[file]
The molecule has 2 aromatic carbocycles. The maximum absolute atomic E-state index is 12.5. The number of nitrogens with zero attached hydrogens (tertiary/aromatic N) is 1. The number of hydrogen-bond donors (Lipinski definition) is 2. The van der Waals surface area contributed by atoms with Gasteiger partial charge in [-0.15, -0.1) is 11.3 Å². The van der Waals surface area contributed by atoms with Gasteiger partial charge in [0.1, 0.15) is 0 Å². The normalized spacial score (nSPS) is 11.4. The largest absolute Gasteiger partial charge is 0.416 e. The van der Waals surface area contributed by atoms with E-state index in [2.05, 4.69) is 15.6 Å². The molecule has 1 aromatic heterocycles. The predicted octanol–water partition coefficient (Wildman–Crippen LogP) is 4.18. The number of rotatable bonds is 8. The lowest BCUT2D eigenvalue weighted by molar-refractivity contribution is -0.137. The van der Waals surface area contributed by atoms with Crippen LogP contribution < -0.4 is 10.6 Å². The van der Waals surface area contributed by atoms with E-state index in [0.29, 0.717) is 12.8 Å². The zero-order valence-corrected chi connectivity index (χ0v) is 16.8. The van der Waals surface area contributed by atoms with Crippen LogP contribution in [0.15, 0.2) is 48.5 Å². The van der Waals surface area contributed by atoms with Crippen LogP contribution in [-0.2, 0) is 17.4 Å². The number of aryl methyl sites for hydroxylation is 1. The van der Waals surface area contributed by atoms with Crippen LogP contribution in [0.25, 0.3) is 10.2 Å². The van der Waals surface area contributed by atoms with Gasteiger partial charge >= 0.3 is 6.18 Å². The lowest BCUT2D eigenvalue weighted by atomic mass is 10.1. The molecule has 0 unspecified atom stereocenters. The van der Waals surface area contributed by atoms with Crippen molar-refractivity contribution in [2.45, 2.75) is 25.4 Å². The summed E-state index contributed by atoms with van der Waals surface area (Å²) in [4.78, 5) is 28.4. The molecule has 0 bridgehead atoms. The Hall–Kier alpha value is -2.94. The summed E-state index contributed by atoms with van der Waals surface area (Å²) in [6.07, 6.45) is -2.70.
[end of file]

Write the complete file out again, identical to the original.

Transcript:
The molecule has 2 aromatic carbocycles. The maximum absolute atomic E-state index is 12.5. The number of nitrogens with zero attached hydrogens (tertiary/aromatic N) is 1. The number of hydrogen-bond donors (Lipinski definition) is 2. The van der Waals surface area contributed by atoms with Gasteiger partial charge in [-0.15, -0.1) is 11.3 Å². The van der Waals surface area contributed by atoms with Gasteiger partial charge in [0.1, 0.15) is 0 Å². The normalized spacial score (nSPS) is 11.4. The largest absolute Gasteiger partial charge is 0.416 e. The van der Waals surface area contributed by atoms with E-state index in [2.05, 4.69) is 15.6 Å². The molecule has 1 aromatic heterocycles. The predicted octanol–water partition coefficient (Wildman–Crippen LogP) is 4.18. The number of rotatable bonds is 8. The lowest BCUT2D eigenvalue weighted by molar-refractivity contribution is -0.137. The van der Waals surface area contributed by atoms with Crippen LogP contribution < -0.4 is 10.6 Å². The van der Waals surface area contributed by atoms with E-state index in [0.29, 0.717) is 12.8 Å². The zero-order valence-corrected chi connectivity index (χ0v) is 16.8. The van der Waals surface area contributed by atoms with Crippen LogP contribution in [0.15, 0.2) is 48.5 Å². The van der Waals surface area contributed by atoms with Crippen LogP contribution in [-0.2, 0) is 17.4 Å². The number of aryl methyl sites for hydroxylation is 1. The van der Waals surface area contributed by atoms with Crippen LogP contribution in [0.25, 0.3) is 10.2 Å². The van der Waals surface area contributed by atoms with Gasteiger partial charge >= 0.3 is 6.18 Å². The lowest BCUT2D eigenvalue weighted by atomic mass is 10.1. The molecule has 0 unspecified atom stereocenters. The van der Waals surface area contributed by atoms with Crippen molar-refractivity contribution in [2.45, 2.75) is 25.4 Å². The summed E-state index contributed by atoms with van der Waals surface area (Å²) in [4.78, 5) is 28.4. The molecule has 0 bridgehead atoms. The Hall–Kier alpha value is -2.94. The summed E-state index contributed by atoms with van der Waals surface area (Å²) in [6.07, 6.45) is -2.70.